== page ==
ROBERT SIEGEL, host;
From the 2008 Consumer Electronics Show in Las Vegas comes the likely answer to a question you may not even have heard. The answer, apparently, is Blu-ray. And the question is, which successor format to the DVD is winning, HD-DVD or Blu-ray? To which we might add the clarifying questions: what's the difference between Blu-ray and HD-DVD and who needs a successor format to DVDs anyway?
Well, for the answers to these questions and others, we turn to our reporter, Laura Sydell, who is covering the Consumer Electronics Show. And Laura, let's take those questions in reverse order. First of all, what's wrong with the -that venerable product of the 1990s, the DVD player?
LAURA SYDELL: Nothing's wrong with it. It's just that technology marches on. These days, everybody talks about high-definition video. And that's what you won't get on a DVD. So more people are buying their HDTVs. And if you put a DVD on it, it doesn't look as good. You want to get either a HD-DVD or a Blu-ray technology because it's going to look better on your television set.
SIEGEL: Okay. What is the difference between HD-DVD and Blu-ray?
SYDELL: Well, I think to most consumers, they're not really going to see the difference. The differences are things like how they make the product. So Blu-ray is actually a bit more costly. The biggest difference, however, is which companies are backing which technology. So Microsoft and Toshiba have been backing HD-DVD, and Sony is the big backer of Blu-ray. The studios say they like both technologies better than DVD because they're more secure, it's harder to steal them. But Blu-ray is even a little bit harder to make copies of.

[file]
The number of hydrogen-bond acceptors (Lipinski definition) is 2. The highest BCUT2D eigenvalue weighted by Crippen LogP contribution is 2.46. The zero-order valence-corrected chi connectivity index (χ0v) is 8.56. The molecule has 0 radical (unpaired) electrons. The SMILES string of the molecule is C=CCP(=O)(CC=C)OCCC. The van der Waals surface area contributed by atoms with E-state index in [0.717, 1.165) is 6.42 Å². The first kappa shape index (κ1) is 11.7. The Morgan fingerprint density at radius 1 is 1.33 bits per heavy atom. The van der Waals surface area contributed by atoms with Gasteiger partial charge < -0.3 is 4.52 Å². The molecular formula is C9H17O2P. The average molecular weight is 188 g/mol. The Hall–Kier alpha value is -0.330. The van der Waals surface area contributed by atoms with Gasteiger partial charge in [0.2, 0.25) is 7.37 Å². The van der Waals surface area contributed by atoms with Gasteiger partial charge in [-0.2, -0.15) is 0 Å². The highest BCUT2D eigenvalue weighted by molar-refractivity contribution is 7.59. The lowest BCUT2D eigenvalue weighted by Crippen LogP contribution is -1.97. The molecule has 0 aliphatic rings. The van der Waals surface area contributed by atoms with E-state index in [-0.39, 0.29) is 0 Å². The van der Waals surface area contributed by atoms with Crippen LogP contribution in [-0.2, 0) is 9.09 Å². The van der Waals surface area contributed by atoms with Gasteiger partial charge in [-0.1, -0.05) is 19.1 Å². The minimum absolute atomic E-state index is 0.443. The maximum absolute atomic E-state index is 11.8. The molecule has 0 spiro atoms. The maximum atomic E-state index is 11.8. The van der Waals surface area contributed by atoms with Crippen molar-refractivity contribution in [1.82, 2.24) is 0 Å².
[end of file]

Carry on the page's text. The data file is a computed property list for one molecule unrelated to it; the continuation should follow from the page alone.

SIEGEL: And in what ways is Blu-ray wining the race?
SYDELL: Content. That's the key. Many of the studios were releasing movies in both formats for a while, and some studios chose only one. But now, Warner Brothers has announced that it's going to start releasing its movies only in the Blu-ray format. And that means that about 70 percent of the movies are going to be on blu-ray. So if I were a salesperson in a store and you were saying to me which player should I buy, the Blu-ray player or the HD-DVD, I'd be hard-pressed to tell you to buy the HD-DVD anymore.
SIEGEL: But what if I go to the video rental, assuming such a place still exists in another few years, and I say, I don't have either a Blu-ray or an HD-DVD. I just have an old DVD player.
SYDELL: Well, for a while, I think DVD is going to be around. It's not like it's going to go away overnight. It will take a while, as it usually does with any technology.
SIEGEL: Now, when you look at video pictures from either of these competing systems and an ordinary DVD on an HD screen, do you see remarkable differences among them?
SYDELL: Yes. I would say there is. It's much, much clearer. But, you know, the biggest difference, really, besides the picture, is that it can have features like interactivity or you can do things like, for example, be watching a movie, click it, and all of the sudden, the director can point to scenes and talk to you about it as the movie is actually playing.
SIEGEL: And if we armed people with their own remote devices and HD screens, and they watch both Blu-ray and HD-DVD images, do we think one is significantly better than the other one?
SYDELL: Well, of course the manufacturers who are backing one format or the other will tell you, yes, ours looks better. But I don't see any difference. So I don't think consumers would actually see the difference between the two products. I should add that here in the hall at CES, Blu-ray is packed. There are all kinds of people looking at that technology and not so many over at Toshiba. Although, Toshiba says the war isn't over yet.
SIEGEL: Okay, thanks. NPR digital culture correspondent Laura Sydell at the Consumer Electronics Show in Las Vegas. Thank you, Laura.
SYDELL: You're welcome.
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